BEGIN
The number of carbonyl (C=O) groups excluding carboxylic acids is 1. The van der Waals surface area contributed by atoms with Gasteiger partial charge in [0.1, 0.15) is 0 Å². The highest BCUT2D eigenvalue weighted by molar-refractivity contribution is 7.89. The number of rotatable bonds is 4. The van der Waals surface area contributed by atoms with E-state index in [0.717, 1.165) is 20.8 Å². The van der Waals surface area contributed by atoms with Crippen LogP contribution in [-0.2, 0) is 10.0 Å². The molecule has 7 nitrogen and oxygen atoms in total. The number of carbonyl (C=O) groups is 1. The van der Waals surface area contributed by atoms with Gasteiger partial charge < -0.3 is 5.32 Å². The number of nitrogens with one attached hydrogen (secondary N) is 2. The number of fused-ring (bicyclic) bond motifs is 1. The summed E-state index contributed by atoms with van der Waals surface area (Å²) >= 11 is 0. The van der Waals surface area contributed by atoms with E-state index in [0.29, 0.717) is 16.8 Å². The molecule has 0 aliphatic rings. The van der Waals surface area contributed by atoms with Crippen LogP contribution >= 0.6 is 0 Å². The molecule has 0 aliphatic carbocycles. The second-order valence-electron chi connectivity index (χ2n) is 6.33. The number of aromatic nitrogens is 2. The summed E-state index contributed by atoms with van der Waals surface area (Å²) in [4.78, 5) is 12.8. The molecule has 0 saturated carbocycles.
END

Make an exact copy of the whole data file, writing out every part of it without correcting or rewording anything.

The number of carbonyl (C=O) groups excluding carboxylic acids is 1. The van der Waals surface area contributed by atoms with Gasteiger partial charge in [0.1, 0.15) is 0 Å². The highest BCUT2D eigenvalue weighted by molar-refractivity contribution is 7.89. The number of rotatable bonds is 4. The van der Waals surface area contributed by atoms with E-state index in [0.717, 1.165) is 20.8 Å². The van der Waals surface area contributed by atoms with Crippen LogP contribution in [-0.2, 0) is 10.0 Å². The molecule has 7 nitrogen and oxygen atoms in total. The number of carbonyl (C=O) groups is 1. The van der Waals surface area contributed by atoms with Gasteiger partial charge < -0.3 is 5.32 Å². The number of nitrogens with one attached hydrogen (secondary N) is 2. The number of fused-ring (bicyclic) bond motifs is 1. The summed E-state index contributed by atoms with van der Waals surface area (Å²) >= 11 is 0. The van der Waals surface area contributed by atoms with E-state index in [0.29, 0.717) is 16.8 Å². The molecule has 0 aliphatic rings. The van der Waals surface area contributed by atoms with Crippen LogP contribution >= 0.6 is 0 Å². The molecule has 0 aliphatic carbocycles. The second-order valence-electron chi connectivity index (χ2n) is 6.33. The number of aromatic nitrogens is 2. The summed E-state index contributed by atoms with van der Waals surface area (Å²) in [4.78, 5) is 12.8. The molecule has 0 saturated carbocycles.